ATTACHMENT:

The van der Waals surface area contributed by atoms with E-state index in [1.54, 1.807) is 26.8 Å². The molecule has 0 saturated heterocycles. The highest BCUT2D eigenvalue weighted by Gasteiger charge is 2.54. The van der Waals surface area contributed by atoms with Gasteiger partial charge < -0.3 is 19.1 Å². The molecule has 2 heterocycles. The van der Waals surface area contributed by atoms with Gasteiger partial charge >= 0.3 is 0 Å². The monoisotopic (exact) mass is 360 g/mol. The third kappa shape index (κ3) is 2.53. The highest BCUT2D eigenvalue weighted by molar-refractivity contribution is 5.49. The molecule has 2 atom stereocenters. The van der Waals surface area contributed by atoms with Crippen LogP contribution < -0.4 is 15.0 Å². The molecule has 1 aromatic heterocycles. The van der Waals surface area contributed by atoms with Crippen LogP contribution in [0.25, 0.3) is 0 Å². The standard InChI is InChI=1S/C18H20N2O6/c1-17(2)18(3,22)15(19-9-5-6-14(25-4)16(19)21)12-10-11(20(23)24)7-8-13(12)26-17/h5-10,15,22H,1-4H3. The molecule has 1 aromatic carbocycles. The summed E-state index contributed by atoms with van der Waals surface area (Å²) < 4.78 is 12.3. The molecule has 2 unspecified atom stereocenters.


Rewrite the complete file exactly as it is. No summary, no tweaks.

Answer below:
The van der Waals surface area contributed by atoms with E-state index in [1.54, 1.807) is 26.8 Å². The molecule has 0 saturated heterocycles. The highest BCUT2D eigenvalue weighted by Gasteiger charge is 2.54. The van der Waals surface area contributed by atoms with Gasteiger partial charge < -0.3 is 19.1 Å². The molecule has 2 heterocycles. The van der Waals surface area contributed by atoms with Gasteiger partial charge >= 0.3 is 0 Å². The monoisotopic (exact) mass is 360 g/mol. The third kappa shape index (κ3) is 2.53. The highest BCUT2D eigenvalue weighted by molar-refractivity contribution is 5.49. The molecule has 2 atom stereocenters. The van der Waals surface area contributed by atoms with Crippen LogP contribution < -0.4 is 15.0 Å². The molecule has 1 aromatic heterocycles. The van der Waals surface area contributed by atoms with Crippen LogP contribution in [0.25, 0.3) is 0 Å². The standard InChI is InChI=1S/C18H20N2O6/c1-17(2)18(3,22)15(19-9-5-6-14(25-4)16(19)21)12-10-11(20(23)24)7-8-13(12)26-17/h5-10,15,22H,1-4H3. The molecule has 1 aromatic carbocycles. The summed E-state index contributed by atoms with van der Waals surface area (Å²) < 4.78 is 12.3. The molecule has 2 unspecified atom stereocenters.